I don’t usually say much on the Monday Morning Photo Blog. I try to let the images speak for themselves. But earlier this evening Chris of Zeke’s Gallery hit me with a question that caused me to update this week’s post. Check it out… there’s even a new (second) photo!
Ziboy, aka Wen Ling, aka 基本信息, is a photo blogger in Beijing who posts “street photography” from that city. He hasn’t updated since June 9, when he posted a series from what appears to be the gatherings around Tiananmen Square on the 15th anniversary of that dark event of June 1989.
At a casual glance, Ziboy’s photos might look like simple snapshots, and in a sense they are. He could certainly be said to engage the “snapshot aesthetic,” in which the image is rendered bluntly and purely as documentary without “conscious artistry” (think Nan Goldin, Robert Frank, Gary Winogrand, etc.). Without conscious artistry, the success of such images usually depends on the subject, and how it is “captured.”
Goldin succeeded by taking us voyeuristically into her world of booze and drugs and urban haze. Frank showed us his gritty back-door view of America in the 1940s. In these and other cases it is the unposed and unpoised nature of the subjects, and their straightforward, unembellished representation, that allows the work to transcend the mundane.
I’m not ready to fully compare Ziboy with those masters, but there is undoubtedly something special about his work. He shows us the everyday world of a late-20s Bejingite — a world we might otherwise barely imagine. Yes, the exotic nature of the Chinese capital is a big part of the allure of his work. Would we be as compelled to look if he were transplanted to New Jersey or Perth or Toronto? Probably not.
But that isn’t a strike against him. Revealing partially hidden worlds is a big part of the street photographer’s mandate.
However, one of the things that makes Ziboy’s images so special is his way of presenting images in pairs (and sometimes trios). Two images, photographed within seconds of each other, may at first seem redundant — as if he were unwilling to edit. However, as we see more and more such pairs a strange thing happens. We find ourselves at an odd intersection of still photography and cinema.
Whereas one of the defining characteristics of photography is its way of freezing a moment in time, and one of the defining characteristics of cinema is the capturing of a sequence of time, Ziboy presents the first and last frame of a brief sequence, which causes our imaginations to fill in the middle.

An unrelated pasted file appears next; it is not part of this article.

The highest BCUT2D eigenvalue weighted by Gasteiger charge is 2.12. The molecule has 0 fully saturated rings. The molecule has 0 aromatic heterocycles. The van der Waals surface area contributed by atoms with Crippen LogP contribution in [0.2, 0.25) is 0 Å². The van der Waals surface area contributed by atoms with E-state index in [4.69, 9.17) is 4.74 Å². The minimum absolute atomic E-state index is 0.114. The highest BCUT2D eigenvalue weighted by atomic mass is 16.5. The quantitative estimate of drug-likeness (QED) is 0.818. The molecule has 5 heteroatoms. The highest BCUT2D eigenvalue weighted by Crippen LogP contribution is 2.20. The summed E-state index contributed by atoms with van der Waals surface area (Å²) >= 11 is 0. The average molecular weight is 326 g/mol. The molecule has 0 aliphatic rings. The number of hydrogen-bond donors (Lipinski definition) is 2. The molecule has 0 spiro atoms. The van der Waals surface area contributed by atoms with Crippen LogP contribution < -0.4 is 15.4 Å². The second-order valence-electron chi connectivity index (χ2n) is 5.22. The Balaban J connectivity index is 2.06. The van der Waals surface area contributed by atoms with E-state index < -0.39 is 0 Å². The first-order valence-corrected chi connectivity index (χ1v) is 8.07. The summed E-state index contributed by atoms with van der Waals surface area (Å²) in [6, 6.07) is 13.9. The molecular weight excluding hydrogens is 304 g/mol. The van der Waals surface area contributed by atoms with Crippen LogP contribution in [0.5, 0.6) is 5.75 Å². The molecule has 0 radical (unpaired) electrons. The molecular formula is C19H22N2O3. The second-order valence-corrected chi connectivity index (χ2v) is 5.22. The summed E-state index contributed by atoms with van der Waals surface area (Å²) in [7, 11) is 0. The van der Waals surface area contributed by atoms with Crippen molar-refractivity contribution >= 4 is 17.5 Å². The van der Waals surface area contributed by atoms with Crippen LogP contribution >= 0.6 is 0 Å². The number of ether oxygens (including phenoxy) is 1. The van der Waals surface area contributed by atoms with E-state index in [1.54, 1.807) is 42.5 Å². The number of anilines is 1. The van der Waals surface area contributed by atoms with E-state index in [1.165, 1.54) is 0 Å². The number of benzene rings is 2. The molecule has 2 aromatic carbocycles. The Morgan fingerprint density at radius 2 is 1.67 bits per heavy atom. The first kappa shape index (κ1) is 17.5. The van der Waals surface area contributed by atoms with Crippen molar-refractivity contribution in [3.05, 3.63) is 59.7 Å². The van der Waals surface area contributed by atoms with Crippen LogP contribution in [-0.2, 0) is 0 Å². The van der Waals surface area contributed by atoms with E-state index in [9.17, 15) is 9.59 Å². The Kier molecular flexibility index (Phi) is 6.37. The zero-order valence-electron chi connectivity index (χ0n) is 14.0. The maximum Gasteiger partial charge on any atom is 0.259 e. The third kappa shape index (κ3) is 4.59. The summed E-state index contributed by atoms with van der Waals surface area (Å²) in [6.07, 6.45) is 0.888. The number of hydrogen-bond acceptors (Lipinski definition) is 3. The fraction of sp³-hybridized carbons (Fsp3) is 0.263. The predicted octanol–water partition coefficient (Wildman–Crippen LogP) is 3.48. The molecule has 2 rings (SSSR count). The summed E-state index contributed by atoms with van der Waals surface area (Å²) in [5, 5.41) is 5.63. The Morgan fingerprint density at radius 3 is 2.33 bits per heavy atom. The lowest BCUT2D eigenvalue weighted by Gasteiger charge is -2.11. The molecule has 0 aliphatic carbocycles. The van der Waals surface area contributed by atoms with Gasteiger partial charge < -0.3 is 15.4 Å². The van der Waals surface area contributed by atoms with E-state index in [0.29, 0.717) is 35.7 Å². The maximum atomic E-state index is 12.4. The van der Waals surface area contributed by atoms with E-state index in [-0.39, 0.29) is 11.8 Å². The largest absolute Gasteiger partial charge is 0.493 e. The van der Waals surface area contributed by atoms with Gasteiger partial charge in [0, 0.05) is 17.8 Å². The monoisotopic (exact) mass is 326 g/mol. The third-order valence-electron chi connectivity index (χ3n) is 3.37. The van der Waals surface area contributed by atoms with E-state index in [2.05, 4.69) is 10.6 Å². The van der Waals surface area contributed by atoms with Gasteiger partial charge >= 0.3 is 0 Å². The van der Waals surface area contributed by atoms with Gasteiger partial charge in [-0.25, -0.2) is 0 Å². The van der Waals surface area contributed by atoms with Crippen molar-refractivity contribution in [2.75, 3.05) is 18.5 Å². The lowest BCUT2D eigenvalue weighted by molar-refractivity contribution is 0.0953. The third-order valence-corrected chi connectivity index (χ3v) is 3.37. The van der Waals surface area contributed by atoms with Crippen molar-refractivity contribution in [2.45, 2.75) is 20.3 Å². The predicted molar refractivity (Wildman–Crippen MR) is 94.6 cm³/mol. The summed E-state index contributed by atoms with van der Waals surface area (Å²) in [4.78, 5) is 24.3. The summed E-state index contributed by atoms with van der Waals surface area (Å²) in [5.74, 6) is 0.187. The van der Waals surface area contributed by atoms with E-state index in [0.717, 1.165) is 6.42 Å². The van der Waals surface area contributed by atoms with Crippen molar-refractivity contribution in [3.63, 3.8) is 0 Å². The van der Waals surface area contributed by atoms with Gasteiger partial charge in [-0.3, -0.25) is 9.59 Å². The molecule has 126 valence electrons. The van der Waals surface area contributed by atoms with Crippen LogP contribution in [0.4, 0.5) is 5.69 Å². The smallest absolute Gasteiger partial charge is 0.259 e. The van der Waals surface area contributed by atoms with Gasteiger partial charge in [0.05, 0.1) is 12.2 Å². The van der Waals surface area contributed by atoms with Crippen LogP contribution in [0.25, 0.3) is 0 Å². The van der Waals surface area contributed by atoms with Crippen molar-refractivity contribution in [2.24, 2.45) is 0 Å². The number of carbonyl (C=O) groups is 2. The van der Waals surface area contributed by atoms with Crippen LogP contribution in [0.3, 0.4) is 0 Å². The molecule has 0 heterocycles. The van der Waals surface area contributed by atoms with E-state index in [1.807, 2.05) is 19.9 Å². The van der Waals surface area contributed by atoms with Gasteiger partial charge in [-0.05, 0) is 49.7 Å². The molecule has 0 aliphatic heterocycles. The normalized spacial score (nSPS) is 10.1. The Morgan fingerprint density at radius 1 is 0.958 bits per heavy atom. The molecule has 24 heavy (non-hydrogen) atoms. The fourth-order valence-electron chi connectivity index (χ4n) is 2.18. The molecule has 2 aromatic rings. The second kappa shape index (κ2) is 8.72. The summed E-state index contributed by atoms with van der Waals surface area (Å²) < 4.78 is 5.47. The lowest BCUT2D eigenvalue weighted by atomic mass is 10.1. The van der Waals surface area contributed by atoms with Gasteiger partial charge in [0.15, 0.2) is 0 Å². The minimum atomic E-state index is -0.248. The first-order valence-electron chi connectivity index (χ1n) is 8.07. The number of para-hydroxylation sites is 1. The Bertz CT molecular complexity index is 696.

As a result, we get the frozen, contemplative still image of photography, and the motion and sequence of cinema. It’s a brilliant mix that he treats with a light touch.
So where is he? His message board has been active, but all of the messages are locked. A Google news search on Ziboy comes up empty. Is he merely on hiatus? Taking a break? Fell in love?
Update: As of July 1, Ziboy is posting again…
There’s been a weird but subtle shift. Something has changed. Our world today is a little bit different from what it has been…
No, this has nothing to do with yesterday’s federal election — I’m talking about the fact that I put a sports photo on the Monday Morning Photo Blog! Ewwwww!
If that isn’t weird enough, here comes some poetry. Relax, it’s sandwich poetry!
roasted red peppers
on a fresh crusty bun.
A while back I posted about my revulsion for canned fish (tuna notwithstanding) and how I’d like to get over it — at least when it comes to the finer varieties. A few lines from the Nigel Slater book Real Fast Food had me wishing I had the stomach for it.
Martine responded by stuffing my Christmas stocking with a few cans of
high quality haute gamme Euro-fishy things. They sat uneaten all these months because I have a vision of the proper — or at least most appetizing — way to eat such a thing, and it does not involve dark wintery nights (unless you introduce ice-cold vodka).
Rather, I imaged a warm Saturday afternoon in the countryside, a fresh baguette, a few fresh and simple garnishes, and a chilled bottle of rosé. On this holiday long-weekend we came close enough (the suburbs, not the countryside; and sparkling apple juice, not rosé; but at least it was sunny and warm and for once there was no one in the neighbourhood running a lawn mower).
We began with some leftover soup from the previous night. It was a cold cucumber and yogurt soup from a recipe that Martine had found in one of the Moosewood cookbooks. The recipe version had lacked a certain pizzazz, however, so she livened it up with some red onions and hot sauce. The result was a delicious devil’s concoction of the cool and the hot, the modest and the brazen.
Then we moved on to the tiny can of Crème de sardines, aromatisée au whiskey (from France don’t you know). I prepared it as I had imagined — on a fresh and crusty baguette, with just a touch of mayonnaise, a toss of red onion, and a sprinkle of ciboulette. I was a bit put off at first, as the fish was the exact texture, color, and consistency as Spiff’s cat food.
Fortunately the aroma — and presumably the flavour — were different (Spiff’s food — a high-end hypo-allergenic variety — is a blend of duck, pheasant, and brown rice). Indeed, the Crème de sardines was rather delicious in that very grown-up, highly civilized sort of way.
Which reminds me — I must go to the SAQ and stock up on rosé!